If you catch yourself reminiscing about the goodness you grew up on, turning back the clock and showing your kiddos what childhood was like for you is one way to foster a better connection with your kids. Throw it back to your childhood with these family-favorite activities to enjoy at the breakfast table, after school or over a weekend.
Read Favorite Books
Take it a more educational route and hook your children on a favorite novel, short story or book series. You can introduce them to favorite genres, popular characters or specific authors then head to the library to search the shelves. In fact, you could be giving them a leg up on English class; literature from your days in the classroom might still be read in schools today.
Share the Goodness You Grew Up On
Childhood in the ’80s and ’90s meant school-day mornings with cartoons and delicious breakfasts. Classics like Cinnamon Toast Crunch, Lucky Charms and Cheerios were good then and are even better now with 20% the daily recommended value of Vitamin D – twice the previous amount. Vitamin D is essential for building and maintaining strong bones but is often under-consumed, according to the National Health and Nutrition Examination Survey, with 96% of all Americans ages 2 years and older falling short on this key nutrient.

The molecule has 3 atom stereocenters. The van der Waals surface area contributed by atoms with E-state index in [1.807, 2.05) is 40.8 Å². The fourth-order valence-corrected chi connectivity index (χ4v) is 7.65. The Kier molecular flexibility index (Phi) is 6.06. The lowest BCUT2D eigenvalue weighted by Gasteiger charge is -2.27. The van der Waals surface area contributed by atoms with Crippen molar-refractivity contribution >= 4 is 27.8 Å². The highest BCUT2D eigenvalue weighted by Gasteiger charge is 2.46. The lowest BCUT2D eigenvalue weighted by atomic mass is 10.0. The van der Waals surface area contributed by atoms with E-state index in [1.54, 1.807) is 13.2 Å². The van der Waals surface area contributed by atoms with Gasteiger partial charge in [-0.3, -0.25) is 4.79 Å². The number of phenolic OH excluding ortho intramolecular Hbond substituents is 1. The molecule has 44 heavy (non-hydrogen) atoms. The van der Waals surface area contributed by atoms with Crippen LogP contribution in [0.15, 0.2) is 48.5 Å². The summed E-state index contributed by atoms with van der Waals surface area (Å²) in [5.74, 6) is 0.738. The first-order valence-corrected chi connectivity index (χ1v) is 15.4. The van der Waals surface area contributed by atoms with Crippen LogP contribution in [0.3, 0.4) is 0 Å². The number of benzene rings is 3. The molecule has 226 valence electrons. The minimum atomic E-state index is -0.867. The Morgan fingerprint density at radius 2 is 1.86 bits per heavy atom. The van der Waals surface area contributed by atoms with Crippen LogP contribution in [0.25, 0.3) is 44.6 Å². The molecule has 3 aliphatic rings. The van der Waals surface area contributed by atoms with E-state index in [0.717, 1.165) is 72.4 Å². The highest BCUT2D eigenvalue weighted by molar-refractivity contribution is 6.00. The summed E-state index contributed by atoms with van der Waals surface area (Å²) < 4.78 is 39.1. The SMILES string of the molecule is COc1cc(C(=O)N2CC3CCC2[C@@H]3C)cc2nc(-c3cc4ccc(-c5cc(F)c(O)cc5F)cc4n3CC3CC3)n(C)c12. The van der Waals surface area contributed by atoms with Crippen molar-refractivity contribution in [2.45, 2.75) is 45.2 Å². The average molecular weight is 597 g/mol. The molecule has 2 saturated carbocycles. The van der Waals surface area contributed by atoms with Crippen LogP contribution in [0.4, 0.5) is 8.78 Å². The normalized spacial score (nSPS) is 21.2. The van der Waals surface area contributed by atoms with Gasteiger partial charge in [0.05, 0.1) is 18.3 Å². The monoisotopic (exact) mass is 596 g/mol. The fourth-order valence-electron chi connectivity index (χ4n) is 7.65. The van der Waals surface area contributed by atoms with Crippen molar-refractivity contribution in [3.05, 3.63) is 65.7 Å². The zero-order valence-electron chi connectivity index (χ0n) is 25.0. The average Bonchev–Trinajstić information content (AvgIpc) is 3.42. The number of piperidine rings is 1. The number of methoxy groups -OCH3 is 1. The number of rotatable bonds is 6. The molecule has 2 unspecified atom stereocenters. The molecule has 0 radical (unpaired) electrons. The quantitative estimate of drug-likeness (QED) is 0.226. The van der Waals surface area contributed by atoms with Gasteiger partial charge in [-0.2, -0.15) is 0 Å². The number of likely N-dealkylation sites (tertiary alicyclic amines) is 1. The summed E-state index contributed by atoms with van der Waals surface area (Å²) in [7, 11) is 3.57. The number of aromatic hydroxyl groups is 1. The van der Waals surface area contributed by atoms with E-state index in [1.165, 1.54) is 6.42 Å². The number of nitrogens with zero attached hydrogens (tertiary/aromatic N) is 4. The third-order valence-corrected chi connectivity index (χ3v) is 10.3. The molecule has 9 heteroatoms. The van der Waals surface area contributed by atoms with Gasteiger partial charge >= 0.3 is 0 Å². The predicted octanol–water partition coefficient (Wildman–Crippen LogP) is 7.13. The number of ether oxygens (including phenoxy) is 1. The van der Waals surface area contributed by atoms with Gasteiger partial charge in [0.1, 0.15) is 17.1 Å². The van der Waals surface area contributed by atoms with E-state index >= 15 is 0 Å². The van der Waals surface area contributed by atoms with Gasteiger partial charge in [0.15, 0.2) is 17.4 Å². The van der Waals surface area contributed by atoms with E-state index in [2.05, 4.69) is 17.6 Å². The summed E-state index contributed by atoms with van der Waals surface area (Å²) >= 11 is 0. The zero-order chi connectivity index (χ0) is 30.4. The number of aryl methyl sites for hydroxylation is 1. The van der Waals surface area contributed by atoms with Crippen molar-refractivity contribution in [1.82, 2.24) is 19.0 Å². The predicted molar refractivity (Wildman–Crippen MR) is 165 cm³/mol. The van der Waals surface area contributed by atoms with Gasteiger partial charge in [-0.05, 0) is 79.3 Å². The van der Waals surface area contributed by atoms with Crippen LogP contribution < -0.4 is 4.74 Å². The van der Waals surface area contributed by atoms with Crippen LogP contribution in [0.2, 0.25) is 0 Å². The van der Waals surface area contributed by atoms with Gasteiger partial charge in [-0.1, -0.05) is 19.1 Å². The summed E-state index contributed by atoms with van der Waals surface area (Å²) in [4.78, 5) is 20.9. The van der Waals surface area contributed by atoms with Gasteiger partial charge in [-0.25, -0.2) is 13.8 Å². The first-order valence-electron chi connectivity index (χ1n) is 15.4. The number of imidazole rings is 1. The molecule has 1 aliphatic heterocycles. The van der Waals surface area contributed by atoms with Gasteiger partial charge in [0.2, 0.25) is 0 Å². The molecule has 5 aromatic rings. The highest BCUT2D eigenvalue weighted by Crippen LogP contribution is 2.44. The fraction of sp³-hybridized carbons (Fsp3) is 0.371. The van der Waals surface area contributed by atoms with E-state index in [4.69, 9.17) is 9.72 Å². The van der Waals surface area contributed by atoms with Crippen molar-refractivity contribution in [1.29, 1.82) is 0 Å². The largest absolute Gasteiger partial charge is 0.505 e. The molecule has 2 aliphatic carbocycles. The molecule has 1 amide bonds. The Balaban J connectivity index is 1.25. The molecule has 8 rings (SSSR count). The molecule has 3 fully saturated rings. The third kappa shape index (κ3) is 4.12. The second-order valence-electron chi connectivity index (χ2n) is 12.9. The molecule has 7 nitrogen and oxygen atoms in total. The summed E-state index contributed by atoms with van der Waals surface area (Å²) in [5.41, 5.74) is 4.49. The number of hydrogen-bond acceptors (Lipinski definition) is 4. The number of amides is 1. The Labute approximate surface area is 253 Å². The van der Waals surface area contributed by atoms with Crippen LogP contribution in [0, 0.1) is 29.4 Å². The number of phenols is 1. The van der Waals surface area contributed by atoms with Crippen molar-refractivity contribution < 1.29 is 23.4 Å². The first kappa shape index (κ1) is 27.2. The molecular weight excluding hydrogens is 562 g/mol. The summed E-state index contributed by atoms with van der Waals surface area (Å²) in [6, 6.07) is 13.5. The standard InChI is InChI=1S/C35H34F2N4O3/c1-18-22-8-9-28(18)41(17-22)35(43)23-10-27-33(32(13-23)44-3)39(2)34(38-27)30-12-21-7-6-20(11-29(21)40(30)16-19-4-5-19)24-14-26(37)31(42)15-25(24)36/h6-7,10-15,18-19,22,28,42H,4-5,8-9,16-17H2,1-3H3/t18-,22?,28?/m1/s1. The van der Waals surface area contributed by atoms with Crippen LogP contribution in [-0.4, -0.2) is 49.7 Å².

“Cereal has the same great taste as when parents were kids and now even better nutrition,” said Amy Cohn, registered dietitian and senior nutrition manager at General Mills. “Affordable, accessible nutrition doesn’t have to be complicated or break the bank – and it can be as easy as a bowl of cereal beloved by multiple generations.”
Get Outside and Explore
Tech devices from tablets to video game consoles often dominate kids’ free time, but you can open their minds to a whole new world with a little outdoor exploration. Climb aboard bicycles (and strap on those helmets) for a cruise around the neighborhood or enjoy bird watching from the comfort of the backyard. If you’re on the adventurous side, gather a tent and s’mores supplies for a night or weekend in the great outdoors.
Watch Classic Movies